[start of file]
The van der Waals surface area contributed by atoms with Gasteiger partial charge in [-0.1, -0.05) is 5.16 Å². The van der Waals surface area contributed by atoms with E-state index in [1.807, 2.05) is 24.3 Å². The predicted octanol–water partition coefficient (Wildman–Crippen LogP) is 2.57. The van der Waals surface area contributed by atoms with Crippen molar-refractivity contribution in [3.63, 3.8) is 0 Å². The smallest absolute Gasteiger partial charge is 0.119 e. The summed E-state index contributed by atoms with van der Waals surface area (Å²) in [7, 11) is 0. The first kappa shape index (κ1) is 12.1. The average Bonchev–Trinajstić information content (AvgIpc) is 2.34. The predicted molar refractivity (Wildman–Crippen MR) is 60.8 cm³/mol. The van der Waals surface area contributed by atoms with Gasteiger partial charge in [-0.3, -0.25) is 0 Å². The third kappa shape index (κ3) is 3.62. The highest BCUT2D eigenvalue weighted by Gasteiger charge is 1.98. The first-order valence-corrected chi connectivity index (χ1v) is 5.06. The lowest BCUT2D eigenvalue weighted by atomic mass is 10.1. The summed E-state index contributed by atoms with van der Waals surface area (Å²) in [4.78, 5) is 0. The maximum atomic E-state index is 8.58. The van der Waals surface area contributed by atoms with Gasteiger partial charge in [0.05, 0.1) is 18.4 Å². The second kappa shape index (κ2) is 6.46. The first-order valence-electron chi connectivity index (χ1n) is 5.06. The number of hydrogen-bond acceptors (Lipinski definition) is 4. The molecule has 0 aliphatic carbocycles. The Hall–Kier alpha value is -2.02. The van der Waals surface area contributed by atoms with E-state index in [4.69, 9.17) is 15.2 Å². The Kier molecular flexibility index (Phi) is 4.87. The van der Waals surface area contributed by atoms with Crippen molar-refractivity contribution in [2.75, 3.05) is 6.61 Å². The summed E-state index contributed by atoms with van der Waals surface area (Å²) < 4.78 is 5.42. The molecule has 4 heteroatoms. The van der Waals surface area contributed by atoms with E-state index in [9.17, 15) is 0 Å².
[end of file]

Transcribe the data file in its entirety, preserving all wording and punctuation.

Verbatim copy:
The van der Waals surface area contributed by atoms with Gasteiger partial charge in [-0.1, -0.05) is 5.16 Å². The van der Waals surface area contributed by atoms with E-state index in [1.807, 2.05) is 24.3 Å². The predicted octanol–water partition coefficient (Wildman–Crippen LogP) is 2.57. The van der Waals surface area contributed by atoms with Crippen molar-refractivity contribution in [3.63, 3.8) is 0 Å². The smallest absolute Gasteiger partial charge is 0.119 e. The summed E-state index contributed by atoms with van der Waals surface area (Å²) in [7, 11) is 0. The first kappa shape index (κ1) is 12.1. The average Bonchev–Trinajstić information content (AvgIpc) is 2.34. The predicted molar refractivity (Wildman–Crippen MR) is 60.8 cm³/mol. The van der Waals surface area contributed by atoms with Gasteiger partial charge in [-0.3, -0.25) is 0 Å². The third kappa shape index (κ3) is 3.62. The highest BCUT2D eigenvalue weighted by Gasteiger charge is 1.98. The first-order valence-corrected chi connectivity index (χ1v) is 5.06. The lowest BCUT2D eigenvalue weighted by atomic mass is 10.1. The summed E-state index contributed by atoms with van der Waals surface area (Å²) in [4.78, 5) is 0. The maximum atomic E-state index is 8.58. The van der Waals surface area contributed by atoms with Gasteiger partial charge in [0.05, 0.1) is 18.4 Å². The second kappa shape index (κ2) is 6.46. The first-order valence-electron chi connectivity index (χ1n) is 5.06. The number of hydrogen-bond acceptors (Lipinski definition) is 4. The molecule has 0 aliphatic carbocycles. The Hall–Kier alpha value is -2.02. The van der Waals surface area contributed by atoms with E-state index in [4.69, 9.17) is 15.2 Å². The Kier molecular flexibility index (Phi) is 4.87. The van der Waals surface area contributed by atoms with Crippen molar-refractivity contribution in [2.75, 3.05) is 6.61 Å². The summed E-state index contributed by atoms with van der Waals surface area (Å²) < 4.78 is 5.42. The molecule has 4 heteroatoms. The van der Waals surface area contributed by atoms with E-state index in [9.17, 15) is 0 Å².